The next conceivable marker is the commencement of the fetal heartbeat. This point is attractive, because it mirrors the marker for the end of life, the cessation of cardiac function. The difficulty here is that a large number of embryos naturally miscarry after this point due to fatal mutations or chromosomal abnormalities. In essence, these embryos are better dead and offering the parents a legal remedy would again be counter-productive. It is interesting to note that at least half of the embryos that achieve gastrulation do not survive due to natural causes. Presumably, the same mortality rate could be applied to first trimester abortions, meaning that half of them would have died anyway.
A final marker, before birth, is the development of the lungs. Infants born before this point require prolonged extraordinary and heroic measures to develop. While these measures are often taken with great effect, they should not be considered a requirement. In other words, the failure to provide these measures should not be actionable. This is essentially a standard of viability, although viability as a concept is becoming quite meaningless as technology pushes back what is possible in neonatal care. However, what is possible need not be mandated. The development of lung function is the kind of bright line for in utero development as well. If a child dies prior to this line, it is surely a tragedy, but should not be actionable. If the child dies after this point, the obstetrician should be liable if there were any way to prevent its death.
Compromise over How?
This is the other key question. If we depart from the legalistic model, we can go farther. Now, if a child is aborted after its lungs have developed, this would be considered manslaughter or murder. Before this point, after the first trimester the safest method of abortion would likely be induction of birth with the withholding of respiratory therapy, unless someone wishes to come forward to adopt the child, since the so-called partial birth procedure is now outlawed and the other remaining method for second trimesters is medically riskier for the mother. The more important How is how to prevent abortion in the first place. This is where we depart from criminal sanctions and propose methods to incentivize childbirth. Three proposals come to mind. The first is a broad based refundable tax credit for each child and dependent spouse, with both state and federal credits of $500 per month and a minimum wage of $10 per hour to be paid over and above any credit (this is to prevent the use of the credit as the sole wage). The second is the funding of students with children by the government rather than their parents, so that no teens career is ruined because they choose to have a child. This funding would be provided to the father as well, provided marriage or domestic partnership is entered into. The third is the payment of tuition for all students up to grade fourteen or tech school, with a stipend to be paid to each student as an incentive to finish. After this point, academic students would find an employer who would pay the remainder of the bachelor’s degree plus any graduate education. All of these items take the incentive from abortion, especially the cash payment for children, which will also go a long way toward saving Social Security by encouraging childrearing. This payment is even high enough that a man whose wife has a child conceived outside the marriage, he likely won’t care (and if this amount is too low for this purpose, the rate should be increased). These provisions force the pro-life movement to conform to the Catholic social justice agenda as it wishes to buy into the Church’s reproductive agenda. Any party which adopts it will likely attract those pro-life Catholics who have, of late, joined with the Republicans (although many have returned to the Democratic Party over the mishandling of Operation Iraqi Liberation (OIL)).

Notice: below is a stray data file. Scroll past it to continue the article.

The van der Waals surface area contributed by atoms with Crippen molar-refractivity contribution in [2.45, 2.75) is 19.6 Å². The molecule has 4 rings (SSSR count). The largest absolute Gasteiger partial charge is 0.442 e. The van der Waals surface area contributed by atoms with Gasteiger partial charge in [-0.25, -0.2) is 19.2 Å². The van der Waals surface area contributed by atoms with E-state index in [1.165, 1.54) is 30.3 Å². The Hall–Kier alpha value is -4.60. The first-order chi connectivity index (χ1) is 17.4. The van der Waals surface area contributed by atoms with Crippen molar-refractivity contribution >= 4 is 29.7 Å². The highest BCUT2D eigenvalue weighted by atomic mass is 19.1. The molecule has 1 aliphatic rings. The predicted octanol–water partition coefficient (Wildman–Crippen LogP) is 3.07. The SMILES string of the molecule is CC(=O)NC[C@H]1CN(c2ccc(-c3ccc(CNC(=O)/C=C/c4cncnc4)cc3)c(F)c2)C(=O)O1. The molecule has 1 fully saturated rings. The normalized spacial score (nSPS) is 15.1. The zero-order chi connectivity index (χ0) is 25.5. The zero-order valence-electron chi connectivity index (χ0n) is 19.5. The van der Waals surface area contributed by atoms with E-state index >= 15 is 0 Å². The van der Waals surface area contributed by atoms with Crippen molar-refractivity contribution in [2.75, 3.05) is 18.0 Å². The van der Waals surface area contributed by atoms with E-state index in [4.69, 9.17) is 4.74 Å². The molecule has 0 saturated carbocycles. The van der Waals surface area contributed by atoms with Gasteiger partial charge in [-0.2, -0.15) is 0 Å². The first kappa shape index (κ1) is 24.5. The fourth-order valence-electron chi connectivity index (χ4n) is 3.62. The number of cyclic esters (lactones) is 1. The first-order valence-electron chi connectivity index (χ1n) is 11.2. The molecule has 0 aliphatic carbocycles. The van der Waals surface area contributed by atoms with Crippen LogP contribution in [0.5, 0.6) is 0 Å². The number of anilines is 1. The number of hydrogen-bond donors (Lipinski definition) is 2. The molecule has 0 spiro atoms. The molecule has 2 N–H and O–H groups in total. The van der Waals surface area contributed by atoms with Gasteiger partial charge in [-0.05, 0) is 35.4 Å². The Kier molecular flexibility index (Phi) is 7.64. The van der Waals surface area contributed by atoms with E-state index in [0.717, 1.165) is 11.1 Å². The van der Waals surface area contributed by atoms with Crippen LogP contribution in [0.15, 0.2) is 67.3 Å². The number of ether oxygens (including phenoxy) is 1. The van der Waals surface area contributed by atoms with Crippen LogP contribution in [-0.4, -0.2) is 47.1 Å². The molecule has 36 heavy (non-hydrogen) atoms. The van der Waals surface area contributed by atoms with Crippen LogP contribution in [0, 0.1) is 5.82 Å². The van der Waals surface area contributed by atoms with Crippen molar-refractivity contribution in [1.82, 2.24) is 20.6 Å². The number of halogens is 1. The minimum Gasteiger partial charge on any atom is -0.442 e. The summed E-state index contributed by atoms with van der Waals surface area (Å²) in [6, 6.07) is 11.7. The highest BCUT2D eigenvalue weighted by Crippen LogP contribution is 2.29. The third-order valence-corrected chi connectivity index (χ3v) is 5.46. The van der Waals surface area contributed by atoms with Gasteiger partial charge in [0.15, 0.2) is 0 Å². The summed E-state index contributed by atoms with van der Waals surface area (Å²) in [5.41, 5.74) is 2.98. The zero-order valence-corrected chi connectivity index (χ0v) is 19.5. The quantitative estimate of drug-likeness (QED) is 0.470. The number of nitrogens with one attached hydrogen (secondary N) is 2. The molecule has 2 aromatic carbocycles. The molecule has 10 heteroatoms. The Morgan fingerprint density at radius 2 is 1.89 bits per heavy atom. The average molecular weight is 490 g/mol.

Saturday, April 21, 2007
The Washington Post writes today about how Roberts is moving the Court. Perhaps now is the time to take this issue outside the Court's purview.
Wednesday, April 18, 2007
This just in from the Washington Post, the Federal Partial Birth Abortion Ban has survived Supreme Court scrutiny. Justice Kennedy wrote the majority opinon, which was likely his price for a yes vote. I am quite sure that Justice Kennedy's joiners wanted to go further and ban abortion all together. Some speculate that this may open the door to more actions.
Given today's opinion, I doubt it. Kennedy did not ban dialation and extraction and will not. The Act pretty much was designed to getting his vote and going no further. That is what it did and all it will do.